- The Avengers (1998). Steed gives Mrs. Peel a set of boots with an implanted "micro-tag" (radio homing signal). He later uses it to locate and rescue her.
- Johnny Five from Short Circuit has a tracking device that he tosses into the bed of a passing pickup truck.
- In The Matrix, the three Agents implant a literal (robotic) bug in Neo's body that they plan to use to track him.
- Red Dawn 1984. The Soviets capture one of the American guerillas and force him to swallow the tracking device. Unfortunately the spetsnaz team they have following him gets ambushed, and their homing beacon points directly at the traitor.
- Brannigan (1975). The police plant a magnetically-attached bug on the vehicle of the mob lawyer used to make the ransom exchange, but he finds it and plants it on another vehicle while stopped in traffic. Unfortunately John Wayne has planted a second bug inside one of the bundles of ransom money.
- James Bond
- Bond plants one in Auric Goldfinger's Rolls-Royce in Goldfinger. Felix Leiter later homes in on the smaller one Bond is carrying to locate the OO agent.
- The Man with the Golden Gun. Mary Goodnight wears a homing device as a button on her clothing. MI6 uses it to locate her after Scaramanga kidnaps her.
- Never Say Never Again. Fatima Blush plants one on Bond so her electronically controlled sharks can home in on him.
- Buckaroo Banzai. There was apparently one of these on the Oscillation Overthruster (or possibly Penny Priddy), as Buckaroo uses a signal detector to find them inside Yoyodyne.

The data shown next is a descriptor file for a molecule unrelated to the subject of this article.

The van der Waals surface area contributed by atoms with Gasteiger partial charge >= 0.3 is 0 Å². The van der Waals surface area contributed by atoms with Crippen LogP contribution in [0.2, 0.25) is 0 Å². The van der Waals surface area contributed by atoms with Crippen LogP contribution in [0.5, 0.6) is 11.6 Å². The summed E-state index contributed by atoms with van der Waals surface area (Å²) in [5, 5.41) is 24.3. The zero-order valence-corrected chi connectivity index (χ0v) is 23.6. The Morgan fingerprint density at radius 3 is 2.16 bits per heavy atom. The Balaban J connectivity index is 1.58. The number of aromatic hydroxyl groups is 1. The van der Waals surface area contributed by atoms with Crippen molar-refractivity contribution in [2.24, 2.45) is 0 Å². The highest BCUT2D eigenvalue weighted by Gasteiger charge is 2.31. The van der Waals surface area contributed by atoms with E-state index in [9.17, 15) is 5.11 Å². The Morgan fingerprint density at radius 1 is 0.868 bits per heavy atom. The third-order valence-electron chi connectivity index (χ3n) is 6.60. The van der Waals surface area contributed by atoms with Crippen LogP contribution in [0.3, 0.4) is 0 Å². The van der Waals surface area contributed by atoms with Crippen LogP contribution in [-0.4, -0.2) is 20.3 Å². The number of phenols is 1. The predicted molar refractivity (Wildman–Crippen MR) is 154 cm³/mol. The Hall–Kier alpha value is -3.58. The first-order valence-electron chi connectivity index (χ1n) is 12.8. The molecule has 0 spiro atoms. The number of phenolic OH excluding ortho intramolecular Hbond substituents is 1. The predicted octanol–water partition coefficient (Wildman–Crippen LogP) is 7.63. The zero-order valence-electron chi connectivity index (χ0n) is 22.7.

- Aliens. Corporal Hicks gives Ripley a wrist mounted tracking device. Ripley later gives it to Newt. Near the end Ripley uses the signal to find where Newt isonly to find it lying on the floor after being torn off accidentally or deliberately by the xenomorphs. Ripley breaks down in tears, but fortunately Newt is still close enough that Ripley hears her when she screams.
- Mission Impossible Ghost Protocol has the target being given papers impregnated with a unique radiation signature (in case he's smart enough to throw away everything else, they can still track him). The only problem is that Ethan Hunt needs to keep the target in visual range, which is nicely ironic when he ends up chasing the target through a zero-visibility dust storm in Dubai. Ethan uses the tracking device to manoeuvre his car into the path of the oncoming vehicle, leaping out moments before the cars crash into each other.
- Frank Herbert's Children of Dune. When Alia sends Buer Agarves on a diplomatic mission to Stilgar, she conceals a homing signal in the new boots she gives him so her forces can follow him and capture Stilgar.